Generally speaking, we do go with the full deployment in a lower environment tested against a copy of production. On occasion, we have last-minute updates come in, and we simply append them to the release because we already know the previous scripts were successful, so we only need to verify the implementation and rollback for the addition updates. Instead of trying to rebuild the full release, adding the implementation and rollback for the added changes logically works in our organization, but it may not in yours.

    Thanks for taking the time to check out the article. 🙂

  • ashwin4all1

    Ten Centuries

    Points: 1071

    This is also one good way to deploy the scripts on multi server ...the best way is that ssis ..

    Ashwin VP
    CSC India ...

  • clementhuge

    SSC-Addicted

    Points: 445

    Thanks for your feedback on my two remarks.

    I think we are on the same page as you enable then disable xp_cmdshell.

    When I meant within the line, I was referring to the fact that you can have Dos instead of T-Sql as a job step.

    Clement

    Clement

  • S. Kusen

    SSChampion

    Points: 10859

    clementhuge (8/23/2010)


    Thanks for your feedback on my two remarks.

    I think we are on the same page as you enable then disable xp_cmdshell.

    When I meant within the line, I was referring to the fact that you can have Dos instead of T-Sql as a job step.

    Clement

    Thanks! I'll take a look at that. I haven't tested with that, but it would certainly eliminate the xp_cmdshell call as you recommended.

  • curious_sqldba

    SSC-Dedicated

    Points: 36283

    I have something similar to do but my scenario is little different, any suggestion would be highly appreciated. Lets say i need to deploy a stored proc, it has to be done across multiple servers with in different db( names are also different). For ex i need to deploy usp_test it has to be done on server 1(db1,db2,db3....) ,server 2(db4,db5,db6....)........ I know third party tools can do this but looking for an in-built way. Btw we do have a control server which has linked servers to all our prod servers. Thanks

  • S. Kusen

    SSChampion

    Points: 10859

    Thanks for taking a look at the article!

    iqtedar (8/23/2010)


    I have something similar to do but my scenario is little different, any suggestion would be highly appreciated. Lets say i need to deploy a stored proc, it has to be done across multiple servers with in different db( names are also different). For ex i need to deploy usp_test it has to be done on server 1(db1,db2,db3....) ,server 2(db4,db5,db6....)........ I know third party tools can do this but looking for an in-built way. Btw we do have a control server which has linked servers to all our prod servers. Thanks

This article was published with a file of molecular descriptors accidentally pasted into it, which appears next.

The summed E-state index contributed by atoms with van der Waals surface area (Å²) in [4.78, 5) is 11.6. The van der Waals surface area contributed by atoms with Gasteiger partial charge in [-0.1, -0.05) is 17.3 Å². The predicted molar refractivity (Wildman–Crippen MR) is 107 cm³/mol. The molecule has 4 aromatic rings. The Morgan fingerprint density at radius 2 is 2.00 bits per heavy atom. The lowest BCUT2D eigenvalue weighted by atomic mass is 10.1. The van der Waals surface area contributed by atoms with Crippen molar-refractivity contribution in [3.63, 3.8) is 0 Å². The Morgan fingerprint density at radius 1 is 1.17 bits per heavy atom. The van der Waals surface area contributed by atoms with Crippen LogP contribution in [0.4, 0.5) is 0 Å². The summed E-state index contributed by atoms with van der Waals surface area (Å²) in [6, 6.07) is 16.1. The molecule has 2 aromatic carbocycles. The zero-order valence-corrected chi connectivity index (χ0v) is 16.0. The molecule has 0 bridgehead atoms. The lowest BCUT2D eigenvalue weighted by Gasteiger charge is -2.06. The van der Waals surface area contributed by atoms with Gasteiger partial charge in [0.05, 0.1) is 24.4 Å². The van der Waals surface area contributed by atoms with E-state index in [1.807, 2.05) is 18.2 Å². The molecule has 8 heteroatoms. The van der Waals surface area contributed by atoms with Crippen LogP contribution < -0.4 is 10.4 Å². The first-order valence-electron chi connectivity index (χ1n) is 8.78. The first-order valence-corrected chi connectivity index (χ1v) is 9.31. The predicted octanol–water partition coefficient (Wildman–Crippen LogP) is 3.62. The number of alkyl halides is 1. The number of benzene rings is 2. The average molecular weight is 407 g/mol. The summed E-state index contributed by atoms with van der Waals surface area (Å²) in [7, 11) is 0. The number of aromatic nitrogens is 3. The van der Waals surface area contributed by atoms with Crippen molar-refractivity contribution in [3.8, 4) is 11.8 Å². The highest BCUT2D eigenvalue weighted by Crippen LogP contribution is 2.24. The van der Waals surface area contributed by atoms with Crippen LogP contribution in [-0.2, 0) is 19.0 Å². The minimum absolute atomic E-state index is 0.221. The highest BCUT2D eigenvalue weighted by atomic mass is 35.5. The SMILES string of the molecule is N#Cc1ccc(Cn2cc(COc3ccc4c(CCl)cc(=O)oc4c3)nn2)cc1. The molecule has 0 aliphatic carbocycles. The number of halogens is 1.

If you look at the example SQL Server Agent Job in the attachment, you'd be able to accomplish that by making multiple calls to sqlcmd and by changing the -S parameter in each subsequent call.

    for example:

    --run against instance 1

    EXEC xp_cmdshell 'SQLCMD -S"Instance1" -E -dmaster -i"\\path\01a_update_Instance1.sql" -o"\\path\script_output_Instance1.txt"'

    --run against instance 2

    EXEC xp_cmdshell 'SQLCMD -S"Instance2" -E -dmaster -i"\\path\02a_update_Instance2.sql" -o"\\path\script_output_Instance2.txt"'

    GO

    Your 01a_update_Instance1.sql would reference the update scripts containing "USE [DB1]" atop of them on Instance1 and 02a_update_Instance2.sql would then reference the update scripts containing "USE [DB2]" atop of them, each set of scripts being geared toward the specific instance you are running it against.

    To use the same exact script, you could likely change the -d parameter from master to your DB's on each instance and remove the USE statements at the top of each script.

    for example:

    --run against instance 1

    EXEC xp_cmdshell 'SQLCMD -S"Instance1" -E -d"DB1" -i"\\path\update_stored_proc.sql" -o"\\path\script_output_Instance1.txt"'

    --run against instance 2

    EXEC xp_cmdshell 'SQLCMD -S"Instance2" -E -d"DB2" -i"\\path\update_stored_proc.sql" -o"\\path\script_output_Instance2.txt"'

    GO

    Hope that helps!

  • curious_sqldba

    SSC-Dedicated

    Points: 36283

    Thanks S.K for the follow up, i haven't looked at the scripts yet but i want the Use[dbname] to be dynamic something like it should get the dbname by itself and use in "Use[dbname]".thanks

  • curious_sqldba

    SSC-Dedicated

    Points: 36283

    I am trying to test this tool, what is Product Code Name? I would like to run DDL's and DML's across different servers on different dbs. Please advice. Thanks